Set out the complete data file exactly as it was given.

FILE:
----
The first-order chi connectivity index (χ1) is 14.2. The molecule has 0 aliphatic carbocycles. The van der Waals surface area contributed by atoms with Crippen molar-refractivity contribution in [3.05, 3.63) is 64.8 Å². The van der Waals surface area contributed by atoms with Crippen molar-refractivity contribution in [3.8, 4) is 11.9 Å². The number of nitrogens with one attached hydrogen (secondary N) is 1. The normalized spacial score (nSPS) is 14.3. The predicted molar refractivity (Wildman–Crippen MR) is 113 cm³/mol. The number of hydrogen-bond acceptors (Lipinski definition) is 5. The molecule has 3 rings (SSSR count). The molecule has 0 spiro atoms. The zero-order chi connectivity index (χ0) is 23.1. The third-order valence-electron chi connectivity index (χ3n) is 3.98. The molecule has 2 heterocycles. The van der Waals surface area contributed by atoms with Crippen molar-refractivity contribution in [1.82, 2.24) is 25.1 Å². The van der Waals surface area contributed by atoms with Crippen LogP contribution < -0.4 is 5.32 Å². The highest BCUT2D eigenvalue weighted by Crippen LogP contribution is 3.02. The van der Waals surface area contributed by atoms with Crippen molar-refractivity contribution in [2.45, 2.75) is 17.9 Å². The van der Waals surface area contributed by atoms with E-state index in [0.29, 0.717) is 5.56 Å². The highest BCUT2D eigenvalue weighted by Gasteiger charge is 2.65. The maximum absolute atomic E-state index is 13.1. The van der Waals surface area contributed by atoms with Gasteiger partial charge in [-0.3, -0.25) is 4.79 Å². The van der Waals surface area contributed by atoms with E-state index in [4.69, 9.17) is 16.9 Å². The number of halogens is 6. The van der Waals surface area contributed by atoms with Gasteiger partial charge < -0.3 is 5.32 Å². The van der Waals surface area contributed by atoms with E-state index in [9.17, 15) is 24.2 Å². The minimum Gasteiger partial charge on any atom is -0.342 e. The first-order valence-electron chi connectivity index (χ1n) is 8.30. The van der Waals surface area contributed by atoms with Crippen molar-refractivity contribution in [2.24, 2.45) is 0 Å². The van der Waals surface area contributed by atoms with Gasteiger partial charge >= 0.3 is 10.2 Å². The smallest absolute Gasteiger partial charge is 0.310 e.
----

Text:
The first-order chi connectivity index (χ1) is 14.2. The molecule has 0 aliphatic carbocycles. The van der Waals surface area contributed by atoms with Crippen molar-refractivity contribution in [3.05, 3.63) is 64.8 Å². The van der Waals surface area contributed by atoms with Crippen molar-refractivity contribution in [3.8, 4) is 11.9 Å². The number of nitrogens with one attached hydrogen (secondary N) is 1. The normalized spacial score (nSPS) is 14.3. The predicted molar refractivity (Wildman–Crippen MR) is 113 cm³/mol. The number of hydrogen-bond acceptors (Lipinski definition) is 5. The molecule has 3 rings (SSSR count). The molecule has 0 spiro atoms. The zero-order chi connectivity index (χ0) is 23.1. The third-order valence-electron chi connectivity index (χ3n) is 3.98. The molecule has 2 heterocycles. The van der Waals surface area contributed by atoms with Crippen molar-refractivity contribution in [1.82, 2.24) is 25.1 Å². The van der Waals surface area contributed by atoms with Crippen LogP contribution < -0.4 is 5.32 Å². The highest BCUT2D eigenvalue weighted by Crippen LogP contribution is 3.02. The van der Waals surface area contributed by atoms with Crippen molar-refractivity contribution in [2.45, 2.75) is 17.9 Å². The van der Waals surface area contributed by atoms with E-state index in [0.29, 0.717) is 5.56 Å². The highest BCUT2D eigenvalue weighted by Gasteiger charge is 2.65. The maximum absolute atomic E-state index is 13.1. The van der Waals surface area contributed by atoms with Gasteiger partial charge in [-0.3, -0.25) is 4.79 Å². The van der Waals surface area contributed by atoms with E-state index in [4.69, 9.17) is 16.9 Å². The number of halogens is 6. The van der Waals surface area contributed by atoms with Gasteiger partial charge < -0.3 is 5.32 Å². The van der Waals surface area contributed by atoms with E-state index in [9.17, 15) is 24.2 Å². The minimum Gasteiger partial charge on any atom is -0.342 e. The first-order valence-electron chi connectivity index (χ1n) is 8.30. The van der Waals surface area contributed by atoms with Crippen molar-refractivity contribution in [2.24, 2.45) is 0 Å². The van der Waals surface area contributed by atoms with Gasteiger partial charge >= 0.3 is 10.2 Å². The smallest absolute Gasteiger partial charge is 0.310 e.